IIAS | IIAS Newsletter Online | No. [nummer] | Regions |Central Asia

September 1998

Dear Editor


In the 'IIAS Newsletter' No.13, Summer 1997, Dr McKay published the book review dedicated to my book 'Russia's Tibet File'. Thank you and Dr McKay for your attention to very important problems in history of his international relations in the Central Asia closely connected with the Tibetan issue of the present time.
I would like to make some notes on the book review. Dr McKay treats with some caution the claim in my book that there is not a single document in the Russian Foreign Ministry Archives which provides evidence of Russian interest in Tibet from an economic, military or diplomatic point of view. But the fact is that!
Not only Russian archives, but also British archives, quoted in book of British authors, do not provide evidence of these Russian interests either. Let us reject an old historical reminiscence about some military expeditions in the 18th century sent by Russian Emperors Peter the First and Paul the First for conquering India as well as rhetorical exercises in press in the first half of the 19th century on the theme of the Russian menace to India. At the end of the 19th century Lord Curzon used these theoretical ruins for arguing that Russian involvement in Tibet posed a serious threat to India, that Russia is going again to conquer India. Lord Curzon certainly exaggerated the 'Russian threat' for his own purposes.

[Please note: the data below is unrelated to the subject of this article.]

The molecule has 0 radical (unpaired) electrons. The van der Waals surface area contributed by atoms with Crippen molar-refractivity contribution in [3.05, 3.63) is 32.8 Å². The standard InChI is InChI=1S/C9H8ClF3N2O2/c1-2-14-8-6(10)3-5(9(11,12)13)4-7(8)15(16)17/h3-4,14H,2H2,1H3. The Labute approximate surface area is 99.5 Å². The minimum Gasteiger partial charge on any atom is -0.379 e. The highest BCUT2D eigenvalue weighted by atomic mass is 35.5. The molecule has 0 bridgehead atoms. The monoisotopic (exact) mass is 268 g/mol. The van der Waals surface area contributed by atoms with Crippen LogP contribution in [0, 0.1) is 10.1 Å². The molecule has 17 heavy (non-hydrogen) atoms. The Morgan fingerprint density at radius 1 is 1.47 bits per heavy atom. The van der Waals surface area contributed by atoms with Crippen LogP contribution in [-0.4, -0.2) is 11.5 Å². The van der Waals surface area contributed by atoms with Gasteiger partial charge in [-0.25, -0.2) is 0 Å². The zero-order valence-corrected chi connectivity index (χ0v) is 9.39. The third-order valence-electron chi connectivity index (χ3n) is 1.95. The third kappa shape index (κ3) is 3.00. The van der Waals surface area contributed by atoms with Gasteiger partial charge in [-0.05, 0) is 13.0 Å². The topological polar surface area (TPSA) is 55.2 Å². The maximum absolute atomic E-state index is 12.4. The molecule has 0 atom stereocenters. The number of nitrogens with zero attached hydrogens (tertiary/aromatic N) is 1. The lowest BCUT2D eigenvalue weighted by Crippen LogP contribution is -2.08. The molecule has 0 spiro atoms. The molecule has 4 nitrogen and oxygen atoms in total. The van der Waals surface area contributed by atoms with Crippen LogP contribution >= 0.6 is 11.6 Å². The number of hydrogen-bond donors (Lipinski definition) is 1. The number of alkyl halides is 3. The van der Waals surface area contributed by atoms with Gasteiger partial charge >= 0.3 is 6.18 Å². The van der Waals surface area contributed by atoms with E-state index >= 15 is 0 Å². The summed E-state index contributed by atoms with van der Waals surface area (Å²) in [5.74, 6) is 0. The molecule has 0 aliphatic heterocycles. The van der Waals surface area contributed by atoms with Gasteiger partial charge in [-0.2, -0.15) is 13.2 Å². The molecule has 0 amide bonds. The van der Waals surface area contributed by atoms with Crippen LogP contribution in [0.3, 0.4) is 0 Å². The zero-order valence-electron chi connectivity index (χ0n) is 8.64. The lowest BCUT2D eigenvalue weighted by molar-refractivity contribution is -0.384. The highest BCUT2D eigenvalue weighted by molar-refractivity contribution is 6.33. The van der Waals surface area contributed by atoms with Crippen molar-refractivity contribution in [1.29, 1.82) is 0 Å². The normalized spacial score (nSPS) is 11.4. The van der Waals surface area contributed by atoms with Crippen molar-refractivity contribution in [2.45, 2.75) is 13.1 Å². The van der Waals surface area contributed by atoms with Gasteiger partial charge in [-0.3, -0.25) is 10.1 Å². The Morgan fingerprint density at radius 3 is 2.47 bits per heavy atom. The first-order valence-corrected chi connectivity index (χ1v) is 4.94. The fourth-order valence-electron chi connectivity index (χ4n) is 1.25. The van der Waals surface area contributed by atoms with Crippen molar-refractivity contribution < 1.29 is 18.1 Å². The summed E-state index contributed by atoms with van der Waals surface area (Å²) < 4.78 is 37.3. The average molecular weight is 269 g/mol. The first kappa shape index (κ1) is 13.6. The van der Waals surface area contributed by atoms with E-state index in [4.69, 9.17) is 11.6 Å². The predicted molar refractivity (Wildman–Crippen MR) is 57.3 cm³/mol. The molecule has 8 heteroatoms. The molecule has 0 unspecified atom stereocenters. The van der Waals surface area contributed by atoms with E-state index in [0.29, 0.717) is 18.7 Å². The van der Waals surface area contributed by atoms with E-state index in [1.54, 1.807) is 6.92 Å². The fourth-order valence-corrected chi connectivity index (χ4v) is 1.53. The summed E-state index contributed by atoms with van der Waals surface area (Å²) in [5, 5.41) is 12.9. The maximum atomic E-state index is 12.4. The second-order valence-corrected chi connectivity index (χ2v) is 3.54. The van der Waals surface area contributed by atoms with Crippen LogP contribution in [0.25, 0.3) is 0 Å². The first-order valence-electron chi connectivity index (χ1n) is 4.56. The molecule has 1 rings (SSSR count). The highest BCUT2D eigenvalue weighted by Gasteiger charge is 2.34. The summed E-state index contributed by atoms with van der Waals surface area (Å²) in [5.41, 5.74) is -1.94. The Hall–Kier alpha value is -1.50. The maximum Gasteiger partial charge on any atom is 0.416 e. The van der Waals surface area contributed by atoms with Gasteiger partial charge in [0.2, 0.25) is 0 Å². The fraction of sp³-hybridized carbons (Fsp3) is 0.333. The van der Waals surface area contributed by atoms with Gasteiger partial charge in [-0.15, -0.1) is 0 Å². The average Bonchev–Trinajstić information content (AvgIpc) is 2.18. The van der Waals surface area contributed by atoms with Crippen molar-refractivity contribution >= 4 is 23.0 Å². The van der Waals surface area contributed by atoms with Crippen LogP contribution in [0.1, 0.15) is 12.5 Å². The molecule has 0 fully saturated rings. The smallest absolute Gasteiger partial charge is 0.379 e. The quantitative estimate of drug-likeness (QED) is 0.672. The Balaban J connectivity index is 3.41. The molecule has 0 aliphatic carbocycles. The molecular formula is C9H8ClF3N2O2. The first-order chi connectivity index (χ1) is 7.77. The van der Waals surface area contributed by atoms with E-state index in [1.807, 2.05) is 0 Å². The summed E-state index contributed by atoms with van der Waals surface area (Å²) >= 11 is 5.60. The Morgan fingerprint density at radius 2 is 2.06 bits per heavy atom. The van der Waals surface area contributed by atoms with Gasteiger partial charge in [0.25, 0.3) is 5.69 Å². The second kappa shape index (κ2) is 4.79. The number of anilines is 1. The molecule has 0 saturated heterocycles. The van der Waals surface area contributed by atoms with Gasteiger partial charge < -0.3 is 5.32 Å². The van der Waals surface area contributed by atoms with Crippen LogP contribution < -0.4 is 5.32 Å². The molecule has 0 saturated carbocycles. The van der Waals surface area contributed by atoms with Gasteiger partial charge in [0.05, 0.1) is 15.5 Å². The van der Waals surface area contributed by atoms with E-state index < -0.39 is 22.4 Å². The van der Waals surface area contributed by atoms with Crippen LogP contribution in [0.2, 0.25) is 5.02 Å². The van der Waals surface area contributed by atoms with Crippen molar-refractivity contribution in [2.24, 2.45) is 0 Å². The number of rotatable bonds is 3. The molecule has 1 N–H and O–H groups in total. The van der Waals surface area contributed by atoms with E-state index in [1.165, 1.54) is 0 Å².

The 'Russia's Tibet File' conception admits to threat without caution and to accept Dr McKay's claim that the 'British Foreign Office were totally uninterested in Tibet, and horrified by the expansionist activities of the Indian Government whose concern for Tibet endangered Anglo-Chinese relations'. We can come to terms and agree that the British archives do not have either the document which could show British interest in Tibet from an economic, military and diplomatic point of view.